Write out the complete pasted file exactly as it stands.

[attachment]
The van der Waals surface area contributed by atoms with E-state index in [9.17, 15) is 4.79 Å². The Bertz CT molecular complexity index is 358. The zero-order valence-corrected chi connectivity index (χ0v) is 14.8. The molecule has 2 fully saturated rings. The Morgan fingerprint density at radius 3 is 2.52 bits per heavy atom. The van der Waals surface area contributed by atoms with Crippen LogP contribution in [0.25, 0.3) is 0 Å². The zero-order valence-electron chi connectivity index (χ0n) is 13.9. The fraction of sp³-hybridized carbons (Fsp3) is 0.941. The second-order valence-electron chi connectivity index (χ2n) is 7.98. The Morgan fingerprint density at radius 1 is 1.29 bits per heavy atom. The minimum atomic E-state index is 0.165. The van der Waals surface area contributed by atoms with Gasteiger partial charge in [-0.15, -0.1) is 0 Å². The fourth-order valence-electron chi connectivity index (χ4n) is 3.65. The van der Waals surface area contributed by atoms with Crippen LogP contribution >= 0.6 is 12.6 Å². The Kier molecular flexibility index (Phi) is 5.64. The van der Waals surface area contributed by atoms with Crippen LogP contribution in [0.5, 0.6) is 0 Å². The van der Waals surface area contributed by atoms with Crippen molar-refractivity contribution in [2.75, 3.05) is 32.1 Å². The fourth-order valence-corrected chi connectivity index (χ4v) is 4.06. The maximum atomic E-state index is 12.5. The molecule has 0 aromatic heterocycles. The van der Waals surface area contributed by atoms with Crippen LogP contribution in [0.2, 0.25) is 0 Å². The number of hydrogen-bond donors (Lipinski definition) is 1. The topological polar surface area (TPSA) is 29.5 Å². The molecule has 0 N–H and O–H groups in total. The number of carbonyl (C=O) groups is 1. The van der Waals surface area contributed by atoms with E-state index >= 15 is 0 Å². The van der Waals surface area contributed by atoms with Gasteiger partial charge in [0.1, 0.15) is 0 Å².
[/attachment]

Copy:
The van der Waals surface area contributed by atoms with E-state index in [9.17, 15) is 4.79 Å². The Bertz CT molecular complexity index is 358. The zero-order valence-corrected chi connectivity index (χ0v) is 14.8. The molecule has 2 fully saturated rings. The Morgan fingerprint density at radius 3 is 2.52 bits per heavy atom. The van der Waals surface area contributed by atoms with Crippen LogP contribution in [0.25, 0.3) is 0 Å². The zero-order valence-electron chi connectivity index (χ0n) is 13.9. The fraction of sp³-hybridized carbons (Fsp3) is 0.941. The second-order valence-electron chi connectivity index (χ2n) is 7.98. The Morgan fingerprint density at radius 1 is 1.29 bits per heavy atom. The minimum atomic E-state index is 0.165. The van der Waals surface area contributed by atoms with Gasteiger partial charge in [-0.15, -0.1) is 0 Å². The fourth-order valence-electron chi connectivity index (χ4n) is 3.65. The van der Waals surface area contributed by atoms with Crippen LogP contribution >= 0.6 is 12.6 Å². The Kier molecular flexibility index (Phi) is 5.64. The van der Waals surface area contributed by atoms with Crippen LogP contribution in [0.5, 0.6) is 0 Å². The van der Waals surface area contributed by atoms with Crippen molar-refractivity contribution in [2.75, 3.05) is 32.1 Å². The fourth-order valence-corrected chi connectivity index (χ4v) is 4.06. The maximum atomic E-state index is 12.5. The molecule has 0 aromatic heterocycles. The van der Waals surface area contributed by atoms with Crippen LogP contribution in [0.2, 0.25) is 0 Å². The number of hydrogen-bond donors (Lipinski definition) is 1. The topological polar surface area (TPSA) is 29.5 Å². The molecule has 0 N–H and O–H groups in total. The number of carbonyl (C=O) groups is 1. The van der Waals surface area contributed by atoms with E-state index >= 15 is 0 Å². The van der Waals surface area contributed by atoms with Gasteiger partial charge in [0.1, 0.15) is 0 Å².